Why I got involved in a core outcome set project? – researcher’s perspective

By Janneke van’t Hooft

Edited by Ewelina Rogozińska

Some questions require such large sample sizes that they cannot be answered unless primary data from multiple studies are combined. One example of such a situation is the use of preventive treatment of preterm birth like progesterone, cerclage or pessary.

From this point of view, I was involved in organising an exciting meeting in San Francisco, USA 2014. There, researchers representing different research institutions from all over the world presented their planned protocol to evaluate the use of pessary in preterm birth prevention. Up to my knowledge, this was the first time researchers from different continents came together to discuss their protocol before the start of their recruitment, or even before the start of writing their grand proposal. During this meeting, researchers not only expressed their intention to prospectively share their study data but also expressed the desire to unify common outcomes for future studies. At this point, I got involved in running a core outcome set project.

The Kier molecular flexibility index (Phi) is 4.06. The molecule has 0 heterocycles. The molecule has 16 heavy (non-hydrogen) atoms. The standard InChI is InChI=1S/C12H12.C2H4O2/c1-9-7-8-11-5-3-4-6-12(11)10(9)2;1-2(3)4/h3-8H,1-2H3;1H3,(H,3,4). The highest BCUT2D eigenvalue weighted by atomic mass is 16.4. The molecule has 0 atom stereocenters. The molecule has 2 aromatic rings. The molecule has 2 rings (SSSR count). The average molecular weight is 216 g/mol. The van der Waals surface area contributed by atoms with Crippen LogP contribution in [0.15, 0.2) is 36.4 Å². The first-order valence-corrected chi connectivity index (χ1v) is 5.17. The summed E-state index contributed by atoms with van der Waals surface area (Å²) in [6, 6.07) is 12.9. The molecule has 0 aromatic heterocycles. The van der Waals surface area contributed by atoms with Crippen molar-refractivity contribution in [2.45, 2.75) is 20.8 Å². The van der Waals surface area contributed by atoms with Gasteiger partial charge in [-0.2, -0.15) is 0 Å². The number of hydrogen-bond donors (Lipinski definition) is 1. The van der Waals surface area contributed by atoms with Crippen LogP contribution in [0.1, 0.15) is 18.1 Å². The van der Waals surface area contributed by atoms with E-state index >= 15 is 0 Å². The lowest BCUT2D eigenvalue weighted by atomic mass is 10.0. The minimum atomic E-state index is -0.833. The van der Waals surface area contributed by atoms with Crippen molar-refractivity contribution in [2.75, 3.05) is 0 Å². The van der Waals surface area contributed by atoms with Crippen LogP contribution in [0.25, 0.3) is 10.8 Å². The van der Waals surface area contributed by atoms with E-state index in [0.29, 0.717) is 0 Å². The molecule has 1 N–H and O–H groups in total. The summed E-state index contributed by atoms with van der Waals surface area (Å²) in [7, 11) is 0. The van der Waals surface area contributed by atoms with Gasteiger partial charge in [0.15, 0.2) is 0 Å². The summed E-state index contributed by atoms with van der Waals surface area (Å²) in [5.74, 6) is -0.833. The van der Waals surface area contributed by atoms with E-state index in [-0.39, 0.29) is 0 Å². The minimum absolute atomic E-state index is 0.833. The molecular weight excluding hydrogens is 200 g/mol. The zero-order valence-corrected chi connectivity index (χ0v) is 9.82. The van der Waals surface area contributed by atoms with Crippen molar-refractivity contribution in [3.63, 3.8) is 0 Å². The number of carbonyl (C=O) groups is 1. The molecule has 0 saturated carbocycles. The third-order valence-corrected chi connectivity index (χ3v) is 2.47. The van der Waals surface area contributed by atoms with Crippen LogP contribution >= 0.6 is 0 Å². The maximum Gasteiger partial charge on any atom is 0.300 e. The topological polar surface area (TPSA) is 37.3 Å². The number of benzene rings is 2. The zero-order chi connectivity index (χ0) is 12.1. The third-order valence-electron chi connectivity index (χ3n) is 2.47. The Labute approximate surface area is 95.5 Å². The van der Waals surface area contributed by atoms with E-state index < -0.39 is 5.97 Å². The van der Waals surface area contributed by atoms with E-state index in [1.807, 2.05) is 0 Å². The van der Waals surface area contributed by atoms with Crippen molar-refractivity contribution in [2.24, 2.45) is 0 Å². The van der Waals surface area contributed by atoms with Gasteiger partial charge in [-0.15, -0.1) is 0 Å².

The aim of the project was to develop a consensus on a set of key clinical outcomes for the evaluation of preventive interventions for preterm birth in asymptomatic pregnant women. By utilising formal consensus methods, we identified a core outcome set of 13 outcomes for comparative health research on preventative interventions for preterm birth in asymptomatic women (for details reach van ’t Hooft et al. 2016)

This work could not have been achieved without the help of the 174 eDelphi participants, key stakeholders in preterm birth including parents, midwives, obstetricians, neonatologists and researchers from 25 countries. With their help, we achieved an international, multidisciplinary consensus on a core outcome set. But I feel we just started the work. The idea behind this core outcome set is that by using and reporting standardised data we will foster a culture of data sharing and achieve a better comparison of evaluated interventions. Through that research efforts will have a higher chance to more effectively inform clinical practice.

Photo Janneke

Dr van’t Hooft is an MD and PhD student at Academical Medical Center in Amsterdam and coordinated the Global Obstetrics Network (GoNet) activities. She will be also defending her PhD thesis entitled ‘Improving evaluation research in obstetric interventions’ this autumn.

For more news on core outcome set in preterm birth  follow her @JannekevtHooft

Posted in Core Outcome Set, preterm birth, Researcher Perspective